What is UpCycling? – Dave Campbell of UpCycle Canada says it is a Phenomenal new trend!  #2

In this episode, Brandon talks to Dave Campbell. Dave answers our question, “What is upcycling?” Dave got into Upcycling at the worst possible time and got his business leased just weeks before Covid hit the globe in 2020. However, he still remains a success in the midst of all the issues in Trudeau’s Canada.

You can checkout and contact Dave at https://upcyclecanada.ca/

If you’ve been asking, “what is upcycling?” Dave lets you know! I hadn’t even heard of Upycling to ask what it is! Now I know though.

He also has his own podcast based on Upcycling. He has done this in a very similar matter to matty lansdown, how he made a podcast based on his business.

The Magic Trend of Upcycling: Dave Campbell of UpCycle Canada in Action

  This post is based on an interview conducted with Dave Campbell on my podcast, “Let’s Go Brandon Green Podcast.” The full interview can be found on the podcast website here. In our 19-minute chat, we talked about:

  • What is upcycling?
  • What kinds of objects can you upcycle?
  • What kinds of objects can you make from upcycled materials?
  • How did Dave Campbell get started upcycling?
  • What makes upcycled products special?
  • How widespread and popular is upcycling?

  “One man’s trash is another man’s treasure,” the old saying goes. For Dave Campbell of Ontario, Canada, this saying is literal. The way a sculptor looks at a block of marble and sees the sculpture waiting inside, Dave looks at garbage, on the threshold of being dumped in a landfill and forgotten, and sees nothing but potential.

  Dave and his wife Jennifer have been turning trash into treasure, a process known as upcycling, for the past 8 years. “Upcycling is like recycling, but not just plastic for plastic, wood for wood. We’re taking something that was one thing and making a completely different thing out of it,” Dave explains. He rattles off a huge list of examples: 120-year-old scrap wood turned into moose-shaped signs, an organ passed down through a family for years turned into sentimental mementos and keepsakes, benches, and tables made from broken hockey sticks and cupboard doors, and more. The Campbells’ upcycling business has been so successful in the years since they began that they were able to open a storefront named UpCycle Canada in 2020, where their work is now done and their wares are sold.

  In many ways, the origin of UpCycle Canada is itself a story of something beautiful coming out of a situation no one wants. In 2014, Dave and Jennifer were working 3 part-time jobs each already, but they found that 6 jobs still were not enough to cover their children’s dental work. Dave needed more money, but he found that he had no time left in his schedule to take on a 4th job, so he set out to start a new project on his own. “With no money, and no ability to buy materials, we thought the next best option was to recycle and find used materials and repurpose them,” Dave says. Born out of necessity, this side hustle snowballed through word of mouth from friends and family into what it is today.

  However, it hasn’t all been smooth sailing. The UpCycle Canada storefront was opened just 4 weeks before the coronavirus pandemic began. “Great timing, right?” Dave quips. “The store’s been open for two years, and out of that, six months each year we were closed because of the pandemic here in Canada.” To make matters worse, even with a closed store the Campbells still have to pay the lease on the storefront, so they each work a full-time night job and then work at the store during the day when it’s open, with just a couple hours of sleep to get them through the day. Still, Dave is hopeful. “Once we can be open for 12 calendar months at a time… we hopefully will be ready for me to leave my nighttime job and just stay on the store and make that go.”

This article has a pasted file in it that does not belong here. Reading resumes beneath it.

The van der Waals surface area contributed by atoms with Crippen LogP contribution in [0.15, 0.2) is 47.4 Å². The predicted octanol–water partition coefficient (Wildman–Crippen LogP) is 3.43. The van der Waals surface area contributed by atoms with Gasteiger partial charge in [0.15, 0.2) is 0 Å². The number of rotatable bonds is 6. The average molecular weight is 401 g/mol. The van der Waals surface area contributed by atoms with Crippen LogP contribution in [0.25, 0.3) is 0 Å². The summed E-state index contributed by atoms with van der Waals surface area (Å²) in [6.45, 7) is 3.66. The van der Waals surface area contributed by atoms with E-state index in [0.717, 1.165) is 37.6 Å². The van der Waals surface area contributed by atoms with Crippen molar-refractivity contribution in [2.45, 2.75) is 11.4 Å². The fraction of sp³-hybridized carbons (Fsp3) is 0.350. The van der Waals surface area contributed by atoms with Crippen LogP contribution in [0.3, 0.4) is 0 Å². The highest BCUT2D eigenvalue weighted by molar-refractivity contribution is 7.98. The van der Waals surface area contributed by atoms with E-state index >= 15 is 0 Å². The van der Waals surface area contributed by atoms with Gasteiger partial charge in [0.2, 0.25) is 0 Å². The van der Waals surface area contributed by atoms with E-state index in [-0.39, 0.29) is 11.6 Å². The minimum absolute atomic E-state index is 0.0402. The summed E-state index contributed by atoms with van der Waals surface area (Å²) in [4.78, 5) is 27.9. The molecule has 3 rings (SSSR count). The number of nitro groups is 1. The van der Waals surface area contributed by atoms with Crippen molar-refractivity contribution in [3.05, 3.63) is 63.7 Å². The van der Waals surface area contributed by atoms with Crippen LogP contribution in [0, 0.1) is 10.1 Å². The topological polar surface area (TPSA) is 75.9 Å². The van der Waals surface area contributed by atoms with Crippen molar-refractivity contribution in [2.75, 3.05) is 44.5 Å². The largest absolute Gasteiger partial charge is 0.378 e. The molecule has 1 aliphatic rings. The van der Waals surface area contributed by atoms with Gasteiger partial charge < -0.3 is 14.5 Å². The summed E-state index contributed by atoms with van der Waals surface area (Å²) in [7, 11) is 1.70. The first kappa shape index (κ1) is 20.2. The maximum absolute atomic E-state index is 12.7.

The Campbells’ passion is apparent not just in the blood, sweat, and tears they have put into this work, but the care with which they talk about it. When asked what his favorite object to work with and repurpose is, Dave says, “We like anything with a story. That’s really what we do. All the products in our store had a life before they came to us…. So we’re able to take those items with a story and a past. And it’s not something you can buy at a big box store. It’s not brand new lumber, brand new materials, so it does have some meaning to it.” He speaks with pride about the mayor performing the ribbon-cutting for the store, about his creations making their way to distant countries from Scotland to Australia, about giving other upcycling vendors a place to sell their products.

  But perhaps the most touching story Dave tells is that of a mother in Canada who bought her pro hockey player son some hockey gear they had made for the holidays. “He plays professional hockey in America, and he makes a lot of money, but he unwrapped something that I made this Christmas season, which is amazing,” Dave beams. It’s no wonder that Dave and Jennifer see so much more than landfill fodder when looking at these objects. For parents who worked 7 jobs to afford their children’s dental work, the ability to take something in a state of disrepair and turn it into something new for a family to share is everything. Take a page out of the Campbells’ book and think twice before throwing something away next time. Instead, visit https://www.upcyclecanada.ca to get in touch with UpCycle Canada and find a wealth of resources including classes, podcasts, and blogs about the upcycling world and community. Get started turning your own trash into treasure today!

Upcycle Canada turns waste and a potential landfill into cool new stuff, like furniture that can be reused and loved all over again!

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